CD8 MicroBeads, human

CD8 MicroBeads, human

CD8 MicroBeads were developed for the positive selection or depletion of human cytotoxic CD8
T cells from different cell sources. The most commonly used cell sources are peripheral blood and cord blood. In addition, cytotoxic T cells have also been isolated from lymph nodes, thymus, skin biopsies
, and spleen.

Background information

The CD8 antigen forms a complex together with the T cell receptor and acts as an accessory molecule in the recognition of MHC class I/peptide complexes by the TCR heterodimer on CD8
cytotoxic T cells. The CD8 molecule consists of either an α/β heterodimer or an α/α homodimer. It is expressed strongly on cytotoxic T cells and dimly on a subset of NK cells. CD8 is found on most thymocytes and on about one third of all peripheral blood T cells. CD8
cytotoxic T cells play an important role in the killing of virus-infected cells and tumor cells.

Downstream applications

Isolation or depletion of CD8
cytotoxic T cells is performed in many different research fields such as infectious diseases, autoimmune diseases, allergy, and asthma, as well as tumor immunology.
Cytotoxic T cells isolated by MACS® Technology remain viable and functional. Therefore, they can be used for further functional studies, such as proliferation assays
and cytotoxicity assays
, but also for the analysis of
in vitro
cytokine production
. CD8 MicroBeads have also been used for the depletion of CD8
T cells from human PBMCs for immune reconstitution experiments in SCID mice.
In combination with CD4 MultiSort MicroBeads, CD8 MicroBeads have been used for the isolation of CD4
double-positive thymocytes.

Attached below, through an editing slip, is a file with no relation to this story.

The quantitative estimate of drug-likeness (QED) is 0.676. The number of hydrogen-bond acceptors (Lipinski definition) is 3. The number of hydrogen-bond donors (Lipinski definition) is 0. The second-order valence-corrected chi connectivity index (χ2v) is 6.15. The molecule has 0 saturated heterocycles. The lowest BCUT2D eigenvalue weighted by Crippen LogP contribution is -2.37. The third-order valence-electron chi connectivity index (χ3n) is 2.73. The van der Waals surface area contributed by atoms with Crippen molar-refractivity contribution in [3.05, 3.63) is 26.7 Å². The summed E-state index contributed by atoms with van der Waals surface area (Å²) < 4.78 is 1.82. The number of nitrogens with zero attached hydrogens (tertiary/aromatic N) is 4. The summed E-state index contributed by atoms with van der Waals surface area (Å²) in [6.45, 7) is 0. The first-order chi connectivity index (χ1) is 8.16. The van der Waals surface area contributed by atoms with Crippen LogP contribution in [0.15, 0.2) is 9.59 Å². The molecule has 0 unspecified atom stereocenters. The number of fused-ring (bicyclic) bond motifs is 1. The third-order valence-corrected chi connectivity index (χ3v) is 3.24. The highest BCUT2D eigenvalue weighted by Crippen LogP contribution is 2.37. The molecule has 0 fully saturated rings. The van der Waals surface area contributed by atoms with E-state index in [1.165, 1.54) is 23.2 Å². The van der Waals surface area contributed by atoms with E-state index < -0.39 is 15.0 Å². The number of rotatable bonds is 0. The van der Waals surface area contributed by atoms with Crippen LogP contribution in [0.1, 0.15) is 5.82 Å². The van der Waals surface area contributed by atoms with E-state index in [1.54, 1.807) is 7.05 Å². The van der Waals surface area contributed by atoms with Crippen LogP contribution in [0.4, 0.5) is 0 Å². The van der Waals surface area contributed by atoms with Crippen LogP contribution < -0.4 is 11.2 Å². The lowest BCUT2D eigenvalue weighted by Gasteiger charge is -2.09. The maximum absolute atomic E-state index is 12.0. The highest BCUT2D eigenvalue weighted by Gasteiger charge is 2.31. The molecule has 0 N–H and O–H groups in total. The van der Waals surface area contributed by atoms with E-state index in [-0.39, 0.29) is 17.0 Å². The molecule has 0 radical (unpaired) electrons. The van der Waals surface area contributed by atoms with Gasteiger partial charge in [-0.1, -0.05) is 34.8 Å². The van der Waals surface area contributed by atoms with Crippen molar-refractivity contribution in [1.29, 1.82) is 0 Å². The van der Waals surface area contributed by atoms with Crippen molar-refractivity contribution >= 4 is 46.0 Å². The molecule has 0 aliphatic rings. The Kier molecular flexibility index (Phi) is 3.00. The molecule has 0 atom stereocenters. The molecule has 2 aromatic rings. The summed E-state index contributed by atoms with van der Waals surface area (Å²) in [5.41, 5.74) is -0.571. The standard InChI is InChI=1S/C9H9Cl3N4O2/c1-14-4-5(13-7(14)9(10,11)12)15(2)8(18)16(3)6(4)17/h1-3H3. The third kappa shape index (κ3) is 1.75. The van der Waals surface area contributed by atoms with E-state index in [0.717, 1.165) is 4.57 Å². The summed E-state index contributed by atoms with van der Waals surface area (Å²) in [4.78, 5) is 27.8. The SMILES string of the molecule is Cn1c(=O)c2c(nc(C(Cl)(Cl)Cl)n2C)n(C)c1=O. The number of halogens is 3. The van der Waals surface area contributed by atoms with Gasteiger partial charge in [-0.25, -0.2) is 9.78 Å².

Other examples include various studies on viral infections, e.g.,
in vitro
infections of CD8
cells with HIV
, or monitoring of immune abnormalities in children of HIV-infected mothers


For positive selection: MS, LS, XS, or autoMACS
Columns. For depletion: LD, D, or autoMACS Columns.
  • Selected references

    1. Akdis, M. et al. (1999)
      Skin homing (cutaneous lymphocyte-associated antigen-positive) CD8
      T cells respond to superantigen and contribute to eosinophilia and IgE production in atopic dermatitis.
      J. Immunol. 163: 466-475
    2. Parra, E. et al. (1997)
      The role of B7-1 and LFA-3 in costimulation of CD8
      T cells.
      J. Immunol. 158: 637-642
    3. Turner, J. and Dockrell, H M. (1996)
      Stimulation of human peripheral blood mononuclear cells with live
      Mycobacterium bovis
      BCG activates cytolytic CD8
      T cells
      in vitro
      Immunology 87: 339-342
    4. Akdis, A. C. et al. (1995) Cytokine immunotrapping: an assay to study the kinetics of production and consumption or degradation of human interferon-gamma. J. Immunol. Methods 182: 251-261
    5. Walker, W. and Gallagher, G. (1994)
      in vivo
      production of specific human antibodies by vaccination of human-PBL-SCID mice.
      Immunology 83: 163-170
    6. Ennen, J. et al. (1994) CD8+ T lymphocytes of African green monkeys secrete an immunodeficiency virus-suppressing lymphokine. Proc. Natl. Acad. Sci. U.S.A. 91: 7207-7211
    7. Nielsen, S. D. et al. (2001) Impaired progenitor cell function in HIV-negative infants of HIV-positive mothers results in decreased thymic output and low CD4 counts. Blood 98: 398-404
    8. Kutlesa, S. et al. (2002) Developmentally regulated interactions of human thymocytes with different laminin isoforms. Immunology 105: 407-418
    9. Al-Shanti, N. et al. (2004)
      Investigation of alpha nascent polypeptide-associated complex functions in a human CD8
      T cell
      ex vivo
      expansion model using antisense oligonucleotides.
      Immunology 112: 397-403
  • Brochures and posters

  • Customer reports and application notes

Product options: 2
for 1×
total cells
EUR  529,00
for 1×
total cells
EUR  529,00

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